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Rated: E · Short Story · Folklore · #1921956
This is for the Short Shots Folklore Contest for March of 2013.
Grandfather's Tall Tale

         “You ready?” I called impatiently.

         “Almost.” Ty replied tossing a few power bars into his backpack.

        I sighed in resignation. Ty and I both had light brown hair, and blue eyes, but had opposite personalities. I am 17 and have always been punctual while Ty, who is 12, is always late. We were going camping, and you would think Ty would be in a hurry to get going.

        "Come on!”  I demanded irritably. “Will you please hurry?”

        “Okay, okay. Don’t be such a grump Logan, you’re not the boss of me until we leave the house, I’ll be finished in a minute.” After what seemed    like forever he was finally ready.

        “I hope we see a bear or a cougar before our trip’s over,” I remarked enthusiastically as we drove down the road.  “That would be awesome.”

        “No kidding, we might even spot Bigfoot.” Ty said eagerly.

        I rolled my eyes. “We’re not going to see Bigfoot. You know as well as I do that they don’t exist. That’s just a tall tale somebody made up.”

        “We don’t know for sure,” Ty said stubbornly. “Just because there isn’t any real proof that they exist doesn’t mean they don’t!”

        “As far as I’m concerned they don’t. I’ll believe there are Bigfoot when I see one.”

        “Well, Grandpa says Bigfoot do exist, so when we see a Bigfoot you have to do my chores for a week. If we don’t, I’ll do yours.”

        I laughed and shook my head mockingly. “Grandpa and his tall tales. He’s just playing you. I’ll win that bet hands down. You’re not going to like  doing my chores for a week.”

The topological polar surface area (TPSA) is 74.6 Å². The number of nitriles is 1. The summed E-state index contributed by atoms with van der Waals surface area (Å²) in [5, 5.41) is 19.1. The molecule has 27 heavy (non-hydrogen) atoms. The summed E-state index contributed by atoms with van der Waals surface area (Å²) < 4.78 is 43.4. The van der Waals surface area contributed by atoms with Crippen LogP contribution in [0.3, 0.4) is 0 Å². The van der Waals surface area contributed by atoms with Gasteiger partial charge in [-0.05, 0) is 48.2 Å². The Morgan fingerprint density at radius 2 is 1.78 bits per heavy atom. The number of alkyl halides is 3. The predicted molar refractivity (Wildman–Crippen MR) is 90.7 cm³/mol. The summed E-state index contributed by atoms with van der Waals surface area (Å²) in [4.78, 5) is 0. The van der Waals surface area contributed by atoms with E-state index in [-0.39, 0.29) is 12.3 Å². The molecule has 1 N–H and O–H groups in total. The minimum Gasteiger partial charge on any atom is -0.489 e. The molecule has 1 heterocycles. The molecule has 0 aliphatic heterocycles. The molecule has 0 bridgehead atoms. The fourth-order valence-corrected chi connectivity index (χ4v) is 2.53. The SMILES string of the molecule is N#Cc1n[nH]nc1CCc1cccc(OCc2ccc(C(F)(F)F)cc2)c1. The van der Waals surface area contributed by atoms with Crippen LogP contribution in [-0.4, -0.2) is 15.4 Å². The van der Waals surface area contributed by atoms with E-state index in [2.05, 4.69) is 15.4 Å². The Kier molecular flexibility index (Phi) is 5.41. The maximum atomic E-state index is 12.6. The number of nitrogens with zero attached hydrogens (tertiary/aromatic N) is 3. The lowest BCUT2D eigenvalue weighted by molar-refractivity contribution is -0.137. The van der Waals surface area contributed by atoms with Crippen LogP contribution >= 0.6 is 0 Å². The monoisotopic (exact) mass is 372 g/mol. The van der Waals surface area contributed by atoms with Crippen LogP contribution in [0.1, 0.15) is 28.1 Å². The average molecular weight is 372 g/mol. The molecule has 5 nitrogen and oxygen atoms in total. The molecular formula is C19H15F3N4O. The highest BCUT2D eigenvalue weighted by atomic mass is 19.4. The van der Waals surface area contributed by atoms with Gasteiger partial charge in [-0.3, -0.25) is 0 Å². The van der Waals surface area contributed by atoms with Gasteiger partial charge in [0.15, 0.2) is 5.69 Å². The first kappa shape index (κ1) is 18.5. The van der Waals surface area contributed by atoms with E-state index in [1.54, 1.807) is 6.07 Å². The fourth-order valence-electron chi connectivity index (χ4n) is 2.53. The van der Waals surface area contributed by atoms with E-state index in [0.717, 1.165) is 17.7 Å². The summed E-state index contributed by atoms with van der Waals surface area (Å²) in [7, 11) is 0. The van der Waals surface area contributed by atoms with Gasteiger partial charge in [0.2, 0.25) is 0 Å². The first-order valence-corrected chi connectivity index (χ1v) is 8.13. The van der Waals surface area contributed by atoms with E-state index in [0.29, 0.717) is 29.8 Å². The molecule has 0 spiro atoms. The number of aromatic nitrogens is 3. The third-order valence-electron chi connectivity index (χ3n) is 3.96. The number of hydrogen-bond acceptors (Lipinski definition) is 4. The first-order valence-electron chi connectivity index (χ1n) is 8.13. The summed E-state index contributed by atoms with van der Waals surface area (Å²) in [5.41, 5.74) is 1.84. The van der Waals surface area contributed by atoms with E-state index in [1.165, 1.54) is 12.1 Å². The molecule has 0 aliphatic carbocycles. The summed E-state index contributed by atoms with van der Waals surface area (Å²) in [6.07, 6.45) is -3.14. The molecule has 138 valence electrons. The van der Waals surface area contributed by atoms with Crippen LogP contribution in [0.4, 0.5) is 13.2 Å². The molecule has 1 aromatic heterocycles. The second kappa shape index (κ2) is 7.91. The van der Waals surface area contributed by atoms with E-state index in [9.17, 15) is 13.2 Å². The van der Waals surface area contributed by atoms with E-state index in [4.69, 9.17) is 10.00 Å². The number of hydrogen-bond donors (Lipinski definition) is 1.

“I won’t have to.” Ty responded obstinately. “We’re going to see a Bigfoot, I just know it.”

        “Let’s just agree to disagree and change the subject. We’re missing a lot of scenery while we argue. Maybe even a Bigfoot.” I added teasingly.

         “I thought we were going to change the subject.” Ty objected.

         “Oh, yeah. Sorry. I bet we see lots of animals though.”

         “And flowers.” Ty added. “Look at the Indian paintbrush and the daisies, Logan. The wind makes them look like they’re dancing.”

         “And they have an audience of yellow buttercups doing the wave.” I agreed humorously. “We’re almost to the waterfall. Should we stop?”

         “Yeah, I want to take a couple pictures.”

         The double waterfall was even more beautiful than I remembered. White water cascaded over the rock ledge, splitting into two as it circumvented a huge gray boulder. The twin torrents continued their journey separately until they joined just before hammering the pool below and spraying a fountain of water over the moss covered boulders.

        “Hey Logan, I’m ready when you are,” Ty called.

“Okay! “Let’s go!”